I …. the most committed anti-theist of us all, have decided that the overriding issue is the willingness of the U.S. to intervene in the civil war that’s going on in the Muslim world, and to help make sure the other side loses.

Ireland keeps haplessly trying to bring up the “theocrats” around Bush, “who are quite busy trampling into the dust the constitutional insistence on the separation of church and state through a series of patronage boondoggles for the enhancement of the GOP-labeled ‘faith-based initiatives.'”

You have always proclaimed — and I am not aware it is a view you have renounced — that you are an atheist, and I’ve heard you over the years make some of the best arguments for godlessness one can proffer. But this administration’s politics are riddled with theocracy, and the way in which Bush has now put the fight against AIDS and sex education into the hands of the right-wing Christers and condom opponents and the abstinence-only crowd is crippling AIDS-prevention efforts…

Hitchens is able to demolish this with little more than a throwaway line, because when it comes to fundamentalism, Bush remains a piker.My opposition to religion and the religious is deeper than you credit. …

However, Duggers old horse, you know better than to suggest any equivalence between American god-botherers and Osama. (The nearest to equivalence one could get would be Robertson and Falwell saying that America had it coming on 9/11: Chomsky and Fisk in clerical drag.) Nobody is going to escape their share of irony and contradiction here: Bush is actually forced to defend the secular state and to make secular allies, even if he fantasizes about some kingdom of heaven.

Organize your thoughts, idiots! The Silhouettes command it!

Timothy Garton Ash coined the phrase “enlightenment fundamentalist,” for Ayaan Hirsi Ali. Whether Hitchens (or Ireland) is enlightened in this exchange is up for argument. But the fact is, they mirror the fundamentalists perfectly: for all of them, the key determinant of whether somebody is right or wrong, good or evil, is whether they believe in God. To Islamist or Christianist, of course, what’s evil is disbelief, whereas to Ireland and Hitchens, belief (or failing to “defend the secular state”) is the mark of sin. Other than that detail, though, it’s a perfect match — one made in heaven.

Terry Eagleton has written, sensibly, that the “New Atheists” — Richard Dawkins, Martin Amis,, a chorus among whom Hitchens was perhaps the loudest voice — have not just a theological but a political agenda.

Writers such as Martin Amis and Hitchens do not just want to lock terrorists away. They also tout a brand of western cultural supremacism…. Both Hitchens and Salman Rushdie have defended Amis’s slurs on Muslims. Whether they like it or not, Dawkins and his ilk have become weapons in the war on terror. Western supremacism has gravitated from the Bible to atheism.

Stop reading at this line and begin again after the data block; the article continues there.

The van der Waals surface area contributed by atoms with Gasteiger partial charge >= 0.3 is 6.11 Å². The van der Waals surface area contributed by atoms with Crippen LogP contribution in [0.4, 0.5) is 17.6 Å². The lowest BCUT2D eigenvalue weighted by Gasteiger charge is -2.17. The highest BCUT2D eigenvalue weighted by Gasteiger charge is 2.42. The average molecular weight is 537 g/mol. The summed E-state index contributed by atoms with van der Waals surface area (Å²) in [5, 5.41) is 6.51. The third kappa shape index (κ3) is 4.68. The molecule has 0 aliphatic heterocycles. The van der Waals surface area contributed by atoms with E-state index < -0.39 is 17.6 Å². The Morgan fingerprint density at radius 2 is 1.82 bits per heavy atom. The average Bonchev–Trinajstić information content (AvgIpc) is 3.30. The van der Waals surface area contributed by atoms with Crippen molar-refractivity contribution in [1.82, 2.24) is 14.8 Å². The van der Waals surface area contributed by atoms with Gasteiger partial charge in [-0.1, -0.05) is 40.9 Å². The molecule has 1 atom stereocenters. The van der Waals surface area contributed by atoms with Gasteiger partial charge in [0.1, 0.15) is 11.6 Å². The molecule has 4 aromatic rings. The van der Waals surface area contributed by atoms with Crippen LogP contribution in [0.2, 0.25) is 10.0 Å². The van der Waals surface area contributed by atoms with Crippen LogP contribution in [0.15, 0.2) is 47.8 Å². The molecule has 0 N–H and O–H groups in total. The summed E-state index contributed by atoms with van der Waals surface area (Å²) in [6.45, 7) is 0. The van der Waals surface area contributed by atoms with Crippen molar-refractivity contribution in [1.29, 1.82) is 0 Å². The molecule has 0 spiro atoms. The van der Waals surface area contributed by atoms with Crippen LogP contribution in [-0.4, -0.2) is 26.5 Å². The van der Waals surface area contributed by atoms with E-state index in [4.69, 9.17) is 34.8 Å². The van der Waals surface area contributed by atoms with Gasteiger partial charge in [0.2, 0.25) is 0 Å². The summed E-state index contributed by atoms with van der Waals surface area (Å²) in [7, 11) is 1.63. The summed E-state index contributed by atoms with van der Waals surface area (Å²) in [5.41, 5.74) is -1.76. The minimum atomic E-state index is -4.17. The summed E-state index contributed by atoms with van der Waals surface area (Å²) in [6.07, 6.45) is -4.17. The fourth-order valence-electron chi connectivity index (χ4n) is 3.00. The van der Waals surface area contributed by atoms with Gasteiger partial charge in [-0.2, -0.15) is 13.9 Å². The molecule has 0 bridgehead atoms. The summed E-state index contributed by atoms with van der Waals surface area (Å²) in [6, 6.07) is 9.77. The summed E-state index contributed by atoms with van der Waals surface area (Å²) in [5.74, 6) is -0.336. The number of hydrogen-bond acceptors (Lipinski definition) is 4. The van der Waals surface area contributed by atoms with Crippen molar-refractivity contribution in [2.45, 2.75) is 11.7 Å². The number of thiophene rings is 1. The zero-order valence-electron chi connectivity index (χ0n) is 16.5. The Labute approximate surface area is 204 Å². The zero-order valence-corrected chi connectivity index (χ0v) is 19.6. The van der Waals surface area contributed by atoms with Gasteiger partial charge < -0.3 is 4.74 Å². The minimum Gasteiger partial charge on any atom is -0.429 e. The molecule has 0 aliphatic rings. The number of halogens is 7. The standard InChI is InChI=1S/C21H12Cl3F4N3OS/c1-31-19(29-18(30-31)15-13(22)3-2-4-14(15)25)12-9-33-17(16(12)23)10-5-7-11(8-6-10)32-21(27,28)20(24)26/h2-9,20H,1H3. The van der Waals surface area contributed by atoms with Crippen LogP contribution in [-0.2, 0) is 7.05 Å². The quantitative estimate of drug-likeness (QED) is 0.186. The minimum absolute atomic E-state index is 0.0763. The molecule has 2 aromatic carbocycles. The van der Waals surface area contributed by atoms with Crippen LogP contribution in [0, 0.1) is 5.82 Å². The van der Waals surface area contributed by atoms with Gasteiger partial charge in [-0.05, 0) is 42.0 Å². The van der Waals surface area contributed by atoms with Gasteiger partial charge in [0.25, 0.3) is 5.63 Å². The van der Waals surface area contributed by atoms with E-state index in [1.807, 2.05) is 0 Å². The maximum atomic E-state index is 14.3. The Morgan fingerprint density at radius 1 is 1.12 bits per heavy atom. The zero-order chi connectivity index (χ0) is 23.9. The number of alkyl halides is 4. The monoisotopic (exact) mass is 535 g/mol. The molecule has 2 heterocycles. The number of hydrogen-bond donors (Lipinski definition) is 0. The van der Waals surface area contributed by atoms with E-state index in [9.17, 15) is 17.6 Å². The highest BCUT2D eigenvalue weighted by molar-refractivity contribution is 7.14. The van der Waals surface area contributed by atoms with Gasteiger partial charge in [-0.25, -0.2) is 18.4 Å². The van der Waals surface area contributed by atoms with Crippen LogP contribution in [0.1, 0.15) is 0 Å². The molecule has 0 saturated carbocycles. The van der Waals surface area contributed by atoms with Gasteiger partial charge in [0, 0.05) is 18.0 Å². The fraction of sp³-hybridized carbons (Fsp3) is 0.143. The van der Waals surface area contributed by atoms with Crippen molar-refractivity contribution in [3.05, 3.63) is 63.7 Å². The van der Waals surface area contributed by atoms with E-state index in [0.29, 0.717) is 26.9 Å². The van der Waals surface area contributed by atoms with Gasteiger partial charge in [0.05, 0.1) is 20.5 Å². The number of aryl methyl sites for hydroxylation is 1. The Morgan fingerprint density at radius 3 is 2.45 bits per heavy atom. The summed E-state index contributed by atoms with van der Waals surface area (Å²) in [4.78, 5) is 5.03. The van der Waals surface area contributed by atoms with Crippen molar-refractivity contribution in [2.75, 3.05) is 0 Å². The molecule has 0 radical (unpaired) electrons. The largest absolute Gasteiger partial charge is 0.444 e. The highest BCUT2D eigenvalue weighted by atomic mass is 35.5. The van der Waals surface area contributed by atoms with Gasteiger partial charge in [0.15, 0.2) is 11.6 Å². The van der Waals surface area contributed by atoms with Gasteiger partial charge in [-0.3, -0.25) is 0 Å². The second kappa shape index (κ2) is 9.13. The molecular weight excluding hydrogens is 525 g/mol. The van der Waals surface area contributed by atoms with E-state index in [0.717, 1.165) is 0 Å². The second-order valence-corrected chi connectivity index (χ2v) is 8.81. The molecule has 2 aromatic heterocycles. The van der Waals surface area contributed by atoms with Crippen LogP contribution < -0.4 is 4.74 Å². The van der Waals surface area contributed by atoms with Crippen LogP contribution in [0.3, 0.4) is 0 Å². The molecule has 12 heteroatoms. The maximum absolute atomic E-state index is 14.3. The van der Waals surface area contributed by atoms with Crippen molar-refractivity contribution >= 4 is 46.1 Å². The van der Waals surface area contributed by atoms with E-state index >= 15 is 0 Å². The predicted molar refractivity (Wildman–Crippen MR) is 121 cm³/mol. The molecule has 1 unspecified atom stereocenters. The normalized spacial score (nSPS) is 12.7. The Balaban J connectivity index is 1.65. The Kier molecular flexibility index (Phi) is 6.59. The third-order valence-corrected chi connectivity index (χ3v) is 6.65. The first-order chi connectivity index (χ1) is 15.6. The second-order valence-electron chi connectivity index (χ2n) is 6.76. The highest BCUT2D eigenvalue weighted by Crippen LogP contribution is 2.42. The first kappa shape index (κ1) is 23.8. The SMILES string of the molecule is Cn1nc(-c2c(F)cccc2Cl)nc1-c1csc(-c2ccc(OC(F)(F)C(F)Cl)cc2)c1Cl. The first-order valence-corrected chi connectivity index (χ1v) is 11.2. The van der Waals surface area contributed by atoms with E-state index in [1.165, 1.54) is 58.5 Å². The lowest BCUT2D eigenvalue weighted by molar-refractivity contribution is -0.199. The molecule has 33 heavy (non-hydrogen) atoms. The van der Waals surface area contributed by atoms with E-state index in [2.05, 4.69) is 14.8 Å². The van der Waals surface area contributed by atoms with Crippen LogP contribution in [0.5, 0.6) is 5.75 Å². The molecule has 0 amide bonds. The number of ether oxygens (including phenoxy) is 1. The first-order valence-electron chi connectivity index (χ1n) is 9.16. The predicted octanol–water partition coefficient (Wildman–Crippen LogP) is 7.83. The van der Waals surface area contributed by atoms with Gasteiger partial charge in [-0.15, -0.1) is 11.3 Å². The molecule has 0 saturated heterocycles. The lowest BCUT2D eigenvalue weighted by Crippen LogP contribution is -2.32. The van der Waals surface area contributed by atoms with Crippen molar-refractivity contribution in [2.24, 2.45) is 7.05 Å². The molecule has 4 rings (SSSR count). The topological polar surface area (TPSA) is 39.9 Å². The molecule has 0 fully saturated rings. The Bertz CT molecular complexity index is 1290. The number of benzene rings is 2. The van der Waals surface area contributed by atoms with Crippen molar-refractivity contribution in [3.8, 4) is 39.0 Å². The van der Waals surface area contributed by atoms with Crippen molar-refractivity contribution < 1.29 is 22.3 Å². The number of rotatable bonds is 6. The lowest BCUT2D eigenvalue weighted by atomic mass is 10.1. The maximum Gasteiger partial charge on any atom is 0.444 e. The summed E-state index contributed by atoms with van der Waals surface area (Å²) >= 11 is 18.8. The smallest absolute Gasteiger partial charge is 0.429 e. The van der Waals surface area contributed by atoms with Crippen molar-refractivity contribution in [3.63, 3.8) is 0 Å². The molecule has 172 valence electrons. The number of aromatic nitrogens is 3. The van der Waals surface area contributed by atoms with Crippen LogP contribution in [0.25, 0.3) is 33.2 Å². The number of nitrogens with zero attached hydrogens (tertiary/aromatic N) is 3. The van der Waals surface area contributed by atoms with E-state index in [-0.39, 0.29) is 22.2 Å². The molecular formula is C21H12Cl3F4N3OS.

Ireland has joined this too: promoting stringent Western laïcité as the defense and bulwark of the embattled gays. He’s published screeds against theologian Tariq Ramadan, hawking the Islamophobic rhetoric of Ramadan’s opponent Caroline Fourest. (Malise Ruthven has delivered an incisive refutation of Fourest’s claims, for those interested in the dispute.) Gay City News has also given space to a bizarre attack on French women wearing the hijab, not, one would generally think, its area of expertise:

There’s nothing sanctifying or empowering at all about the ugly black, dirty drapes that hide older Muslim women as they stagger down the street. When I see them I want to ban all the abayas, hijabs, and headscarves I see. And give a good hard kick in the balls to the young men and boys with their degenerate fathers sauntering several yards in front of the women they despise as trash.

The logical conclusion of “covering” women is a mere 3,485 miles east in Afghanistan … [O]ne thing at least is clear. That it’s not more freedom of religion most Muslim women need, but freedom from the monsters that use it to keep them safely hidden and in chains.

oh, yes, you are

The message coming from Ireland and Hitchens, as with other devotees of laïcité, is clear: secularity should be the price of full citizenship, and abandoning religion and its robes the prerequisite for getting your human rights.

Somebody should investigate why, after a century of scientific advances, secularism remains largely the property of elites and a mark of privilege. (The Egyptian election returns forcibly press home the point.) Surely one reason is that, absent some larger program to build a juster, fairer here-and-now, it offers only resignation. It’s incapable of making most people happy. (And if the endlessly angry Hitchens and the jealously resentful Ireland were atheism’s only poster boys, I would get me posthaste to a monkery or a madrassa.)

But it does provide Hitchens and Ireland with common ground, even across the fissure of the Iraq invasion. And it is, in a sense, Ireland’s last defense of Hitchens. He helped the gays because he fought their greatest enemy: God.  Ireland cites Hitch’s comment on his separation from his schoolboy love: “it helped teach me as vividly as anything could have that religion was cruel and stupid.” Even in supporting a stupid war, one infers, he had his eye on the real foe.